Liked by 2 people

  14. Chuchu

    Thank you for the article, Massimo. A beautiful Picture of Maria Callas! 🙂

    However, there’s something missing in both the article and the comments here. Well Paul touched a little on it but I think maybe from a different perspective. That is how is a wrong doer prevented from doing the same thing in the future?

    So if Medea didn’t allow anger to take over her mind, and did indeed forgive Jason, how would Jason learn the lesson, as what he clearly also did wrong here?

    I understand how Jason behaved was not within Medea’s control. However, if she did the “turn the other cheek” thing, wouldn’t Jason feel there was nothing wrong, at least no consequence to what he did?

    I can not count the number of women in history who had to hold their anger and “look the other way”, while their husbands were having affairs. Henry VIII ‘s first wife, the Spanish Catherine, was forced to do so, and what happened? Henry VIII got involved with Anne Boleyn, and then made himself the head of the English church in order to get a divorce. During the process, thousands of people died. This consequently let to Catherine’s daughter, bloody Mary, to burn so many protestants.

    While Medea indeed did horrible things, driven by anger, can we please not forget the man who wronged in the first place. How can one gaurentee Jason would not do the same thing to his Greek princess?by then it will be a princess’ rage the entire nation may need to suffer!

    The way I see it, at least Jason would now think again before treating another woman so horribly.

    Medea had so frequently quoted in Stoic articles as an example of the vice anger, and most of the people who write these articles are men. However, what about Jason? He was indeed unjust to Medea. Why has no Stoic writer had written about “xxx on lust – the Jason “?

    Liked by 1 person

  15. Massimo Post author

    Chuchu,

    actually, as I say in the article, Seneca is sympathetic toward Medea. The reason Stoics write more about her than Jason is because they think that anger is one of the most dangerous of human emotions. They also unequivocally condemn both lust and betrayal, in both men and women (I’ll soon write about this in my ongoing series on the book on Seneca and the family).

    As for preventing Jason from doing it again, I’m afraid that’s outside of Medea’s control. She can, of course, stand up to him, but it seems like murdering her own children is definitely taking things a bit too far, no?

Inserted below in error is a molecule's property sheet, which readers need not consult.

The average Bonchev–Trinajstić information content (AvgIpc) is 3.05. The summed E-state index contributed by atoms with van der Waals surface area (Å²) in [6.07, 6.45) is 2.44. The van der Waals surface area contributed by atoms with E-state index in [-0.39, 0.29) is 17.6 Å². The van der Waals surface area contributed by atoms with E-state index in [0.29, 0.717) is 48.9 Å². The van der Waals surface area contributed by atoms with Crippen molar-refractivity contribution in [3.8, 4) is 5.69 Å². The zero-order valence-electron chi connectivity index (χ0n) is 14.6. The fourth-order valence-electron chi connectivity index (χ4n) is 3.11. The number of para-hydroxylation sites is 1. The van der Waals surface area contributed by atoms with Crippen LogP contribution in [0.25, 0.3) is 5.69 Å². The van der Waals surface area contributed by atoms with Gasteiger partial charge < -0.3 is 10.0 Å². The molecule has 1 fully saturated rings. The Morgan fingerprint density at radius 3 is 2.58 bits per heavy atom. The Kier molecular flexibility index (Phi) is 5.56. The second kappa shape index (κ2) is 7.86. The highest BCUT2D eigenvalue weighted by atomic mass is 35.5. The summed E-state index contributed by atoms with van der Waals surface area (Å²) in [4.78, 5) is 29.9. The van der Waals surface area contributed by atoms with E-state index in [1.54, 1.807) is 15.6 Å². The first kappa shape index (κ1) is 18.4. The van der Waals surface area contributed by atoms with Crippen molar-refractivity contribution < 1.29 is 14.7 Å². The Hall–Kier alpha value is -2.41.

Also, the Stoics advocated restraining or exiling, even executing, people who did bad things. But Jason has committed no crime, he has been unvirtuous.

    Liked by 3 people

  16. Chuchu

    Haha 😂 it has been no more than an hour, I can already look back at my first post and read the anger flowing between the lines!

    Thank you Massimo, and I look forward to more of your writings on family!

    Liked by 2 people

  17. Thomas Lasch

    Jason’s actions are reprehensible, to be sure, But as an example of irrational evil it’s hard to top murdering your own children. That is why the extreme example of Medea is so commonly used.

    Liked by 1 person

  18. labnut

    Chuchu, to generalise:
    Every relationship is characterised by a web of mutual expectations that may vary from strong to weak. They can be placed in three categories according to their importance to the parties:

    1) Core expectations. These are critical expectations. Failure to meet these expectations results in breakdown of the relationship. Infidelity is a common example.
    2) Negotiable expectations. These are important expectations whose outcome can be settled through responsible and sincere negotiation.
    3) Disposable expectations. These are expectations that can be abandoned because they are unattainable or not vital.

    It is confusion over these expectations that plagues most relationships. Commonly people punish their partner for failing to meet their expectations and attempt to coerce their partner into meeting their expectations. Or they may use emotional blackmail and anger in order to coerce their partner.

    It is a waste of time that creates endless relationship pain. One should instead form a very clear idea of what are core, negotiable and disposable expectations. If core expectations are not met then get out because the relationship is unworkable. Negotiate on the rest and what cannot be realised relegate to the category of disposable expectations and then learn to live with it. But never coerce or punish. Abandon failed expectations that have been placed in the disposable category. Failure to abandon them causes so much resentment that ultimately the relationship fails.

    Liked by 1 person

  19. Chuchu

    Labnut,

    First of all, what a name. =)

    Your analysis comes from someone who has a very rational mind. That’s great!

    However, when it comes to attraction and love between two human beings that aren’t parent and child or siblings, many of the most rational people would make crazy decisions.